• Dalgarno, B. (1996) Constructivist computer assisted learning: theory and technique, ASCILITE Conference, 1996-12-02, retrieved from http://www.ascilite.org.au/conferences/adelaide96/papers/21.html
  • DeVries et al. (2002) Developing constructivist early childhood curriculum: practical principles and activities. Teachers College Press: New York. ISBN 0-8077-4121-3, ISBN 0-8077-4120-5.
  • Duckworth, E. R. (2006). "The having of wonderful ideas" and other essays on teaching and learning. Third edition. New York: Teachers College Press.
  • Duffy, T.M. & Jonassen, D. (Eds.), (1992).Constructivism and the technology of instruction: A conversation. Hillsdale NJ: Lawrence Erlbaum Associates.
  • Gamoran, A, Secada, W.G., Marrett, C.A (1998) The organizational context of teaching and learning: changing theoretical perspectives, in Hallinan, M.T (Eds),Handbook of Sociology of Education
  • Gerjets, P. Scheiter, K. and Catrambone, R. (2004).Designing instructional examples to reduce intrinsic cognitive load: molar versus modular presentation of solution procedures. Instructional Science. 32(1) 33–58
  • Glasersfeld, E. (1989). Cognition, construction of knowledge, and teaching. Synthese, 80(1), 121-140.
  • Hilbert, T. S., & Renkl, A. (2007). Learning how to Learn by Concept Mapping: A Worked-Example Effect. Oral presentation at he 12th Biennial Conference EARLI 2007 in Budapest, Hungary
  • Holt, D. G.; Willard-Holt, C. (2000). "Lets get real – students solving authentic corporate problems". Phi Delta Kappan 82 (3). 
  • Jeffery, G. (ed) (2005) The creative college: building a successful learning culture in the arts, Stoke-on-Trent: Trentham Books.
  • Jonassen, D. H. (1997). "Instructional Design Models for Well-Structured and Ill-Structured Problem-Solving Learning Outcomes". Educational Technology Research and Development 45 (1): 65–94. doi:10.1007/BF02299613.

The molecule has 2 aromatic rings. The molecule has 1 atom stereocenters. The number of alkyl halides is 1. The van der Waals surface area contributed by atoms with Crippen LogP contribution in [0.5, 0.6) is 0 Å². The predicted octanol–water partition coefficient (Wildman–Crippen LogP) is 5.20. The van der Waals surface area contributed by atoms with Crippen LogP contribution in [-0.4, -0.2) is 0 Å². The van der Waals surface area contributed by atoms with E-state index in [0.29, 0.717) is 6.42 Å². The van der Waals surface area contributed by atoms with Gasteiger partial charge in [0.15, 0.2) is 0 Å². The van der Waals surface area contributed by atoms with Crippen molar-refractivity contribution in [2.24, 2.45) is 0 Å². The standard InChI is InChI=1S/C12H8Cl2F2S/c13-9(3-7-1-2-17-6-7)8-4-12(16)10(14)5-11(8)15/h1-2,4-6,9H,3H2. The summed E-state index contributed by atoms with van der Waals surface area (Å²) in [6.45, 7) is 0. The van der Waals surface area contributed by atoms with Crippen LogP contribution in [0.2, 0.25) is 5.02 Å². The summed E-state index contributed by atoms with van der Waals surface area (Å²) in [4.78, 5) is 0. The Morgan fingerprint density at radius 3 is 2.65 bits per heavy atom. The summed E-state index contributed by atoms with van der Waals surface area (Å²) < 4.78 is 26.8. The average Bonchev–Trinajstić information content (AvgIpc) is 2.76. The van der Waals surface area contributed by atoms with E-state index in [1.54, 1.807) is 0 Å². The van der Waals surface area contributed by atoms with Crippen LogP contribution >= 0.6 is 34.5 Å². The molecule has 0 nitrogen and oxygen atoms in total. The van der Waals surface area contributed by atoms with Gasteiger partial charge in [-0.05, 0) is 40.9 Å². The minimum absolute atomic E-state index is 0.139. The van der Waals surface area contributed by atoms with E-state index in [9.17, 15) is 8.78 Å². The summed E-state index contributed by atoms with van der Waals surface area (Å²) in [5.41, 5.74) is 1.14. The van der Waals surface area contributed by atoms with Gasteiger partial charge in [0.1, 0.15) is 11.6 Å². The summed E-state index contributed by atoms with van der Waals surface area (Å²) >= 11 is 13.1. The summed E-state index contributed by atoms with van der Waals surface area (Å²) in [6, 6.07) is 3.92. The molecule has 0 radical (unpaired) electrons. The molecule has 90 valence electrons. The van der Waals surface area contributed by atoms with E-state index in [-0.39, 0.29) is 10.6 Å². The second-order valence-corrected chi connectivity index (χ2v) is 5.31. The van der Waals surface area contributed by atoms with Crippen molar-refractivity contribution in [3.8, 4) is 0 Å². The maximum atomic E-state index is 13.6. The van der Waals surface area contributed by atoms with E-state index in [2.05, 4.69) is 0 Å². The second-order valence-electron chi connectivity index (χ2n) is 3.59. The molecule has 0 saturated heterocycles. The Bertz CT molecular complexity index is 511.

• Jonassen, D., Mayes, T., & McAleese, R. (1993). A manifesto for a constructivist approach to uses of technology in higher education. In T.M. Duffy, J. Lowyck, & D.H. Jonassen (Eds.), Designing environments for constructive learning (pp. 231–247). Heidelberg: Springer-Verlag.
  • Kalyuga,S., Ayres,P. Chandler,P and Sweller,J. (2003). "The Expertise Reversal Effect". Educational Psychologist 38 (1): 23–31. doi:10.1207/S15326985EP3801_4. 
  • Kolb, D. A. & Fry, R. (1975). Toward an applied theory of experiential learning. In C. Cooper (Ed.) Theories of Group Process, London: John Wiley.
  • Kolb, D. (1976). Learning style inventory technical manual. Boston, MA: McBer.
  • Kolb, D. (1984). Experiential learning: Experience as the source of learning and development. Englewood Cliffs, NJ: Prentice Hall.
  • Kirschner, P. A., Sweller, J., and Clark, R. E. (2006) Why minimal guidance during instruction does not work: an analysis of the failure of constructivist, discovery, problem-based, experiential, and inquiry-based teaching. Educational Psychologist 41 (2) 75-86
  • Leutner, D. (1993). "Guided discovery learning with computer-based simulation games: effects of adaptive and non-adaptive instructional support". Learning and Instruction 3 (2): 113–132. doi:10.1016/0959-4752(93)90011-N.